“The Ballast Water Convention requires that every vessel starting this year, and over the next five years, has to install a ballast water treatment system. As it stands there are only 30 companies in the world with the right paperwork and qualifications to do this. I knew I could be one of them.”

Mark’s Flowsafe system has been seven years in the making – from concept to trial – and the company is now only weeks away from IMO and US Coast Guard approval.

“Everything we have done so far has been technically compliant,” he said. “We have met all the requirements, the machines have performed extremely well and we’re now in the final stages with one of our ballast water machines on board a vessel to complete a six-month sea trial. The ship went out in February and once the trial is finished it’s simply a matter of going through the administration process to get our licence.

“It has been quite a journey and I’m really proud of the technology we’ve developed.”

Priding itself on its forward-thinking approach to present-day problems, Flow Water Technologies has been awarded the EU Commission’s Seal of Excellence for innovation. However, Mark says his drive does not come from potential business opportunities, but rather from an innate curiosity about how things work and how they can be made to work better.

“It’s very easy to fix something yet never understand why you broke it,” he said. “For instance, you can weld a piece of steel together that has snapped, but what caused it to snap in the first place? It’s this curiosity that has ultimately led me to where I am today.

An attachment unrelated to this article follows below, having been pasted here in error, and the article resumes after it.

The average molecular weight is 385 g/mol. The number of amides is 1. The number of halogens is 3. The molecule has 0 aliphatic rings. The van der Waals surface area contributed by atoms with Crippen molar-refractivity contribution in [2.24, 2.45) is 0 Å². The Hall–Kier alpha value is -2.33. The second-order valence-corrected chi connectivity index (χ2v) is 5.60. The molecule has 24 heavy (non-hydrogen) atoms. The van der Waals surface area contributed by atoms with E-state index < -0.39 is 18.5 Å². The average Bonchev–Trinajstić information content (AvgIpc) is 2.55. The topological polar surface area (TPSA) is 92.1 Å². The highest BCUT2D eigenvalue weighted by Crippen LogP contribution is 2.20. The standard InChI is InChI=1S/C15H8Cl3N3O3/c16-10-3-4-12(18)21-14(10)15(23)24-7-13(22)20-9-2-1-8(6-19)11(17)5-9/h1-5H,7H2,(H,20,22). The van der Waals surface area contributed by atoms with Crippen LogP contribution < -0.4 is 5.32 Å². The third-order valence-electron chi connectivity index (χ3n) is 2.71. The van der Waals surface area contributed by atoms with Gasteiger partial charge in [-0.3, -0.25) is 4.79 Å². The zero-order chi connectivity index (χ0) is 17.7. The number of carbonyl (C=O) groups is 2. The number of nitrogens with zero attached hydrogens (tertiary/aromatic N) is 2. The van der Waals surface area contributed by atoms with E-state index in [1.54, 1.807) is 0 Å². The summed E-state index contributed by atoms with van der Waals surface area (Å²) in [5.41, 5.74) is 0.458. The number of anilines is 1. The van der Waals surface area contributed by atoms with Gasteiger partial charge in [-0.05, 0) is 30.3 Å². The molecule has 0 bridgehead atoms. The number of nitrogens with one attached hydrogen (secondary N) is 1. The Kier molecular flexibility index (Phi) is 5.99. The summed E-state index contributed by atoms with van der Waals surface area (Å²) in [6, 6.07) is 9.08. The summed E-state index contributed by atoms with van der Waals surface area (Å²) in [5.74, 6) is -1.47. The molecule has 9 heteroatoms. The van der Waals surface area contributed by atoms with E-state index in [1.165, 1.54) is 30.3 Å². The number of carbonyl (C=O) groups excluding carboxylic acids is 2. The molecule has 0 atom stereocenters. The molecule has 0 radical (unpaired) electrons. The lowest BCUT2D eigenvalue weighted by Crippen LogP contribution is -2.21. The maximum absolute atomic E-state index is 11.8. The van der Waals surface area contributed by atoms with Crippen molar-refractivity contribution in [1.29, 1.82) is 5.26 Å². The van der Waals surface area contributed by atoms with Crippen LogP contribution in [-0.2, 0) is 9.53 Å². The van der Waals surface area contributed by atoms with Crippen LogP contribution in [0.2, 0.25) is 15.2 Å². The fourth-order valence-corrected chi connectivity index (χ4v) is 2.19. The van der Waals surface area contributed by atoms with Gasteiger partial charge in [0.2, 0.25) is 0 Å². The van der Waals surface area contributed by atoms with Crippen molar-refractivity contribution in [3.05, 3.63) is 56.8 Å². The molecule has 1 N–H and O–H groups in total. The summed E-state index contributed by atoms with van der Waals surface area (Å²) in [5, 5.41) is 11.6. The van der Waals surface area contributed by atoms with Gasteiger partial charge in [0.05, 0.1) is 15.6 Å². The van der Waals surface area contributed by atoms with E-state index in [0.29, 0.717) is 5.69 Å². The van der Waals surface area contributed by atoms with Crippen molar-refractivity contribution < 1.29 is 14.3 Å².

“I was involved in the haulage industry in the UK, working on engine development when ultra-low sulphur diesels came into use. This presented a lot of problems for engines with lubrication and, ultimately, it’s a similar concept to the fuel-saving device I then came up with that we use now as part of the FlowSafe ballast water system,” he explained.  

“Clearly, I can’t say too much, but the technology we use on water creates a reaction similar to that in fuel, which assists with the lubrication. Of course, a ship’s engine is not like a car engine that actually adds lubricants, but the fuel plays a crucial part in how the engine runs. Expert marine engineers are predicting a 37% increase in the failure of engines because of ultra-low sulphur diesel due to a problem with aluminium silicates in the fuel and what we do pretty much eliminates that problem. As a side effect, it has also created a fuel saving in shipping so, by curing one problem some years ago I indirectly solved almost by accident – and our ballast water treatment system became carbon neutral,” he said.